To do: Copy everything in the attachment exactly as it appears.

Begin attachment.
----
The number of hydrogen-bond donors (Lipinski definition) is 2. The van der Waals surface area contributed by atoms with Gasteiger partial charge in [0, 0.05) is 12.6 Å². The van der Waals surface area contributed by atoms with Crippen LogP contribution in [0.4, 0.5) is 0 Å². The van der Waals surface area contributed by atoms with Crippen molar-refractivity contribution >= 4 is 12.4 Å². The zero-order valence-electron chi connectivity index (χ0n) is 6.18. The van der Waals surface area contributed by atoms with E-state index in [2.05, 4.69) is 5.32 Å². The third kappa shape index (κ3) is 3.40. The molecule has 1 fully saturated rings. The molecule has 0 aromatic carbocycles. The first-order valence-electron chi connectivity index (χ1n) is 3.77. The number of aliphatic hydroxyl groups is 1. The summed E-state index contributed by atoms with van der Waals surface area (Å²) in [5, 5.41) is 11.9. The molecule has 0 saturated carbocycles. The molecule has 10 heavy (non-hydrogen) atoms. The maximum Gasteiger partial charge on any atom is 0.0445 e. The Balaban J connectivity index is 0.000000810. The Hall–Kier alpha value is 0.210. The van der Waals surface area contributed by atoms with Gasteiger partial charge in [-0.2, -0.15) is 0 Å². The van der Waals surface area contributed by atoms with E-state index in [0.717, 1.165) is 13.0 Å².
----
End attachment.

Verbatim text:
The number of hydrogen-bond donors (Lipinski definition) is 2. The van der Waals surface area contributed by atoms with Gasteiger partial charge in [0, 0.05) is 12.6 Å². The van der Waals surface area contributed by atoms with Crippen LogP contribution in [0.4, 0.5) is 0 Å². The van der Waals surface area contributed by atoms with Crippen molar-refractivity contribution >= 4 is 12.4 Å². The zero-order valence-electron chi connectivity index (χ0n) is 6.18. The van der Waals surface area contributed by atoms with E-state index in [2.05, 4.69) is 5.32 Å². The third kappa shape index (κ3) is 3.40. The molecule has 1 fully saturated rings. The molecule has 0 aromatic carbocycles. The first-order valence-electron chi connectivity index (χ1n) is 3.77. The number of aliphatic hydroxyl groups is 1. The summed E-state index contributed by atoms with van der Waals surface area (Å²) in [5, 5.41) is 11.9. The molecule has 0 saturated carbocycles. The molecule has 10 heavy (non-hydrogen) atoms. The maximum Gasteiger partial charge on any atom is 0.0445 e. The Balaban J connectivity index is 0.000000810. The Hall–Kier alpha value is 0.210. The van der Waals surface area contributed by atoms with Gasteiger partial charge in [-0.2, -0.15) is 0 Å². The van der Waals surface area contributed by atoms with E-state index in [0.717, 1.165) is 13.0 Å².